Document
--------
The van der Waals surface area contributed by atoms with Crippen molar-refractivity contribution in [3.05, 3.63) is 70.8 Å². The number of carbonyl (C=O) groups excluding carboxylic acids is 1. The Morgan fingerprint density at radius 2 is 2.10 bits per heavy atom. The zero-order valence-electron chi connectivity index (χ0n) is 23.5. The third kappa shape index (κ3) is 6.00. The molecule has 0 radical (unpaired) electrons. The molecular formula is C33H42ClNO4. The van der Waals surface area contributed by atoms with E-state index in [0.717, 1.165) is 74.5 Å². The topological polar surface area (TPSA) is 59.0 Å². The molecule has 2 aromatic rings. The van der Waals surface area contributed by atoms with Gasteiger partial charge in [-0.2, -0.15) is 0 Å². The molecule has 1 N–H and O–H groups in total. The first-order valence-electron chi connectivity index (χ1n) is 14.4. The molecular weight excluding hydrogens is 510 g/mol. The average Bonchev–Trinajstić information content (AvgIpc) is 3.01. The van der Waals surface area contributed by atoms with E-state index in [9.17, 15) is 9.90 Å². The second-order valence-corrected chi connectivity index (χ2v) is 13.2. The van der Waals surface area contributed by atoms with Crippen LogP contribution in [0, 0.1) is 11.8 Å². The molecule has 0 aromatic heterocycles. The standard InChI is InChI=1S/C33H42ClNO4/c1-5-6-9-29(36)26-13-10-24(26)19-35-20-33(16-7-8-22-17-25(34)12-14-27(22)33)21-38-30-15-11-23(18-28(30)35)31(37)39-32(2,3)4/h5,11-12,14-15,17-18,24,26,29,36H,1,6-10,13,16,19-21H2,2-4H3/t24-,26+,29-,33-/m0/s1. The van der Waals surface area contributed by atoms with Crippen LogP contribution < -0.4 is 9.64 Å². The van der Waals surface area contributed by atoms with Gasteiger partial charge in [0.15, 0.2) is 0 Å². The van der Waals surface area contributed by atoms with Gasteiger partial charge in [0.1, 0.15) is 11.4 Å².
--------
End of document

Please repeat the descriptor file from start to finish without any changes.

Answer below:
The van der Waals surface area contributed by atoms with Crippen molar-refractivity contribution in [3.05, 3.63) is 70.8 Å². The number of carbonyl (C=O) groups excluding carboxylic acids is 1. The Morgan fingerprint density at radius 2 is 2.10 bits per heavy atom. The zero-order valence-electron chi connectivity index (χ0n) is 23.5. The third kappa shape index (κ3) is 6.00. The molecule has 0 radical (unpaired) electrons. The molecular formula is C33H42ClNO4. The van der Waals surface area contributed by atoms with E-state index in [0.717, 1.165) is 74.5 Å². The topological polar surface area (TPSA) is 59.0 Å². The molecule has 2 aromatic rings. The van der Waals surface area contributed by atoms with Gasteiger partial charge in [-0.2, -0.15) is 0 Å². The molecule has 1 N–H and O–H groups in total. The first-order valence-electron chi connectivity index (χ1n) is 14.4. The molecular weight excluding hydrogens is 510 g/mol. The average Bonchev–Trinajstić information content (AvgIpc) is 3.01. The van der Waals surface area contributed by atoms with E-state index in [9.17, 15) is 9.90 Å². The second-order valence-corrected chi connectivity index (χ2v) is 13.2. The van der Waals surface area contributed by atoms with Crippen LogP contribution in [0, 0.1) is 11.8 Å². The molecule has 0 aromatic heterocycles. The standard InChI is InChI=1S/C33H42ClNO4/c1-5-6-9-29(36)26-13-10-24(26)19-35-20-33(16-7-8-22-17-25(34)12-14-27(22)33)21-38-30-15-11-23(18-28(30)35)31(37)39-32(2,3)4/h5,11-12,14-15,17-18,24,26,29,36H,1,6-10,13,16,19-21H2,2-4H3/t24-,26+,29-,33-/m0/s1. The van der Waals surface area contributed by atoms with Crippen LogP contribution < -0.4 is 9.64 Å². The van der Waals surface area contributed by atoms with Gasteiger partial charge in [0.15, 0.2) is 0 Å². The van der Waals surface area contributed by atoms with Gasteiger partial charge in [0.1, 0.15) is 11.4 Å².